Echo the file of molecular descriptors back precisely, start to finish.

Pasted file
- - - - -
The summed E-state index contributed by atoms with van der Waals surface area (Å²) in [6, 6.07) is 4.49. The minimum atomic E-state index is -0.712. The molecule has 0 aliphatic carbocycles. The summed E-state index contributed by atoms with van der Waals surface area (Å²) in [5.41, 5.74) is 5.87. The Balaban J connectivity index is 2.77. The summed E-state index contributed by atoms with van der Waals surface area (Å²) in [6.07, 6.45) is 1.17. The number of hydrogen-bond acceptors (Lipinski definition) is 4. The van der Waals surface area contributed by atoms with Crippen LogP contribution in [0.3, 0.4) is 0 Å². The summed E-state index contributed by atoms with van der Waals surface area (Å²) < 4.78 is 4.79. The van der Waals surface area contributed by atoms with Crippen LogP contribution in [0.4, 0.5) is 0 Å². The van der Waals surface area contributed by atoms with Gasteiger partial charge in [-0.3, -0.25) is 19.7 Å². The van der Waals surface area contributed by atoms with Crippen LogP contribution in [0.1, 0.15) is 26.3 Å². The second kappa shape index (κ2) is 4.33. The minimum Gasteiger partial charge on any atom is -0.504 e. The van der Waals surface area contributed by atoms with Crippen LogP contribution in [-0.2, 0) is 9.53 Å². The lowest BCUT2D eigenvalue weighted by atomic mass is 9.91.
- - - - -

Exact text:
The summed E-state index contributed by atoms with van der Waals surface area (Å²) in [6, 6.07) is 4.49. The minimum atomic E-state index is -0.712. The molecule has 0 aliphatic carbocycles. The summed E-state index contributed by atoms with van der Waals surface area (Å²) in [5.41, 5.74) is 5.87. The Balaban J connectivity index is 2.77. The summed E-state index contributed by atoms with van der Waals surface area (Å²) in [6.07, 6.45) is 1.17. The number of hydrogen-bond acceptors (Lipinski definition) is 4. The van der Waals surface area contributed by atoms with Crippen LogP contribution in [0.3, 0.4) is 0 Å². The summed E-state index contributed by atoms with van der Waals surface area (Å²) < 4.78 is 4.79. The van der Waals surface area contributed by atoms with Crippen LogP contribution in [0.4, 0.5) is 0 Å². The van der Waals surface area contributed by atoms with Gasteiger partial charge in [-0.3, -0.25) is 19.7 Å². The van der Waals surface area contributed by atoms with Crippen LogP contribution in [0.1, 0.15) is 26.3 Å². The second kappa shape index (κ2) is 4.33. The minimum Gasteiger partial charge on any atom is -0.504 e. The van der Waals surface area contributed by atoms with Crippen LogP contribution in [-0.2, 0) is 9.53 Å². The lowest BCUT2D eigenvalue weighted by atomic mass is 9.91.